Who’s Watching Our Kids? Our Dads!

happy african father and baby son

Did you hear about all the absent black fathers? Well, it’s a myth….

A federal survey looked at fathers ages 15-44 and their involvement with their children. Some fathers lived with their children and some didn’t. The report looked at the level of involvement dads had with their preschool children (0-4 years) and older children (5-18 years). The survey found that black fathers who live with their children are more involved with them than white and Latino fathers. Also, black fathers who didn’t live with their children are just as involved — or in some cases more involved — with their children than white and Latino dads who didn’t live with their kids.

For preschool kids, “[b]lack fathers (70%) were the most likely to have bathed, dressed, diapered, or helped their children use the toilet every day compared with white (60%) and Hispanic (45%) fathers .” (p.6)

For dads living with their children:

A larger percentage of black dads (27%) took their older kids to or from activities every day than white dads (20%). (p. 8);
A larger percentage of black dads (34.9%) read to their children every day in the last four weeks than white (30.2%) or Hispanic (21.9%) dads. (p.16).
A larger percentage of black dads (41%) had helped their older children with their homework every day in the last four weeks than Hispanic (29%) or white (28%) dads. (p.8).
A larger percentage of black dads (54.3%) felt that they did “a very good job” as a father than white (43.6%) or Hispanic (43.4%) dads. (p. 21).
For dads who didn’t live with their children:

A larger percentage of black dads (16.5%) played with their preschool aged children every day in the last four weeks than Hispanic (10%) or white (6.6%) dads. (p.15)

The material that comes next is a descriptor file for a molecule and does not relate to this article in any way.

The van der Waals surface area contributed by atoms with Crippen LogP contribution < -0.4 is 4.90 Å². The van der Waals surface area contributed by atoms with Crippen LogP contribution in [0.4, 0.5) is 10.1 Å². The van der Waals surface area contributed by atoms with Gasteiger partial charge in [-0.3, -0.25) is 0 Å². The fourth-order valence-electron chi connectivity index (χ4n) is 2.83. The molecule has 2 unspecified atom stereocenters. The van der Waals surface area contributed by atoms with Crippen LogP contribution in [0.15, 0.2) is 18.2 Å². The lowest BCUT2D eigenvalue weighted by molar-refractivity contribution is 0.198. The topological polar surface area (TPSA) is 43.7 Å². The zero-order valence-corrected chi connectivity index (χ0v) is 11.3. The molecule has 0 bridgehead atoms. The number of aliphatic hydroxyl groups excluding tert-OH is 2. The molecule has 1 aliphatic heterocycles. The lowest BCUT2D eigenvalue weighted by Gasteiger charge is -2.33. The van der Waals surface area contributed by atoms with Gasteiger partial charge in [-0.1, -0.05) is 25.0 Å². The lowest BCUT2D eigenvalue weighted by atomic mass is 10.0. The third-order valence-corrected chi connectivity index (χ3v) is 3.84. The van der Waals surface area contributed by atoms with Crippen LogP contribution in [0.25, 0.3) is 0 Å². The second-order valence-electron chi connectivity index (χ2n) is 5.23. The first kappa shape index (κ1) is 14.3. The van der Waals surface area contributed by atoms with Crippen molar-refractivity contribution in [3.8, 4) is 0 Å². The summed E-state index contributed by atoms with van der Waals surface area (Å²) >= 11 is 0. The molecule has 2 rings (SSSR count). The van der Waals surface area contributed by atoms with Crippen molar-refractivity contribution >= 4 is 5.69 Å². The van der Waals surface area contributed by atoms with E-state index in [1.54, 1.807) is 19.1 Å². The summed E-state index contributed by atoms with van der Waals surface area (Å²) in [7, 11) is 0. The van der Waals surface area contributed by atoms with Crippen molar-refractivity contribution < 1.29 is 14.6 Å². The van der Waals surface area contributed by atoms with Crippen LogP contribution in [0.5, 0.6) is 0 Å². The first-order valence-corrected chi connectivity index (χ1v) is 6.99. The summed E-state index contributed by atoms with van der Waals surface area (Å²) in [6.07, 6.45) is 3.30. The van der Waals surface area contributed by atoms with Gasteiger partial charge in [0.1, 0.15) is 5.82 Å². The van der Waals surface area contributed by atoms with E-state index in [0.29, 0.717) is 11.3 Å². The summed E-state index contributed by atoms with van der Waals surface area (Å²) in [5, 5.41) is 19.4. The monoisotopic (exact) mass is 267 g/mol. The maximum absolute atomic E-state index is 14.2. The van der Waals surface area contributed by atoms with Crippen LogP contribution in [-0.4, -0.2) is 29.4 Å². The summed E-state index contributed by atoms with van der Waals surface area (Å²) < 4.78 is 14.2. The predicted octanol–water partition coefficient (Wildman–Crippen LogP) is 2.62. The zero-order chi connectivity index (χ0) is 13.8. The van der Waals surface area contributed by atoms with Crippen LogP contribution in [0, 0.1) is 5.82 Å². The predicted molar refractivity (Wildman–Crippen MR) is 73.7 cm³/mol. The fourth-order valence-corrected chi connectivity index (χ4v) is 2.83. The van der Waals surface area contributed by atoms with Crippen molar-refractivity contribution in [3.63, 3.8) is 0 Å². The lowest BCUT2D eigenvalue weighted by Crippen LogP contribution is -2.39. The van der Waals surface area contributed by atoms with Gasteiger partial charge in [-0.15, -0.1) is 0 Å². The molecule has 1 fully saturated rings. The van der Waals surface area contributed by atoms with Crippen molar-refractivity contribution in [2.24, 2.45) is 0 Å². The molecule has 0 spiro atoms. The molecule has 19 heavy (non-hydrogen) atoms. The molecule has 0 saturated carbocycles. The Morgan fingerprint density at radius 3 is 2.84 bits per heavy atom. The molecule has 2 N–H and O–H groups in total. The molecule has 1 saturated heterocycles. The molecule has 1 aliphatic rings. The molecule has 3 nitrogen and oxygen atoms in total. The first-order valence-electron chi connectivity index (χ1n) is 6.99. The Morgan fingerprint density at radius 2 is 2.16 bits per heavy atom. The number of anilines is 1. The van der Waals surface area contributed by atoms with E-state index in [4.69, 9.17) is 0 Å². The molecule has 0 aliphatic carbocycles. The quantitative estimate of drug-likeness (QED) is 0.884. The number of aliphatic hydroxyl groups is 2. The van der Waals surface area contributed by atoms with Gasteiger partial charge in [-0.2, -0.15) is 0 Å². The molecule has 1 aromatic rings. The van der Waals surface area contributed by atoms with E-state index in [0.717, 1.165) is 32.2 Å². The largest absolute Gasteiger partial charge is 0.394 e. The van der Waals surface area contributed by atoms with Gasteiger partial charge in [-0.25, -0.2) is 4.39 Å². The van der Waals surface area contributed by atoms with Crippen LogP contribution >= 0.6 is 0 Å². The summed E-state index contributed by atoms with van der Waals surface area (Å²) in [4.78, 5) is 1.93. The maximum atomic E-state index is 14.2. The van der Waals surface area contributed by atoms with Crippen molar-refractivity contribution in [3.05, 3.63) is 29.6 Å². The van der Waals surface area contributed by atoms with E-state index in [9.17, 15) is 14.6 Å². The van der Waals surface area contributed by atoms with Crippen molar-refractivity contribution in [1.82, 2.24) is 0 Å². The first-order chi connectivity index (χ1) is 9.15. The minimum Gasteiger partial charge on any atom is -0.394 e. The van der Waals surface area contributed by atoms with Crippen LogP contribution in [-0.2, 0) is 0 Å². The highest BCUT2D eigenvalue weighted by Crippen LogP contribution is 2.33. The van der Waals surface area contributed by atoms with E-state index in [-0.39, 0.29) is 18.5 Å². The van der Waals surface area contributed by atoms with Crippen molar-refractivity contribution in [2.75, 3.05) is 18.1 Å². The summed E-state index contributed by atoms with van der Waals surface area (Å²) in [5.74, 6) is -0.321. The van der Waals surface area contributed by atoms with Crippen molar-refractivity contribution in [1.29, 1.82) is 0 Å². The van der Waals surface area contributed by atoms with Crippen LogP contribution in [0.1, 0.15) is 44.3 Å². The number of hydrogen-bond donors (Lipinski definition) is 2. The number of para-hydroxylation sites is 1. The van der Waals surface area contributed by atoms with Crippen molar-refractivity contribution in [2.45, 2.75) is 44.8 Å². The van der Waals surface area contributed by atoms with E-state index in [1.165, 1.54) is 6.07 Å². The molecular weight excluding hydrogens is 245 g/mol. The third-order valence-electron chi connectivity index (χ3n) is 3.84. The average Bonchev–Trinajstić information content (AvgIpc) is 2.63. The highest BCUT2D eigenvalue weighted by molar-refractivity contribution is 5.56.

A smaller percentage of black dads (21%) said that, in the last four weeks, they had not talked with their kids about what happened during the child’s day than Hispanic (63%) or white (29%) fathers. (p.8).
A larger percentage of black dads (7.8%) read to their children every day in the last four weeks than white (3.2%) dads. (p.16)
A larger percentage of black dads (25.5%) felt that they did “a very good job” as a father than Hispanic (22.8%) or white (17.4%) dads. (p. 21).
See Jones, Jo, and Mosher, William D., “Fathers’ Involvement With Their Children: United States, 2006-2010,” National Health Statistics Reports, December 20, 2013. (Viewed 4/15/2013)

The “absent black father” myth has been talked about, portrayed in the media, and stigmatized black dads for years. This is a great example of the importance of studies, surveys, and the collection of valid data to debunking stereotypes and myths. It is only through collecting quality data that we can find out the truth about the forces at work in our community. Share the truth. Spread the word!

–Janell Mayo Duncan

African American family together outside their home

 

 

 

 

 

COPYRIGHT©2014 by Living Well Black, Inc.

Leave a Reply

Fill in your details below or click an icon to log in:

WordPress.com Logo

You are commenting using your WordPress.com account. Log Out / Change )

Twitter picture

You are commenting using your Twitter account. Log Out / Change )

Facebook photo

You are commenting using your Facebook account. Log Out / Change )

Google+ photo

You are commenting using your Google+ account. Log Out / Change )

Connecting to %s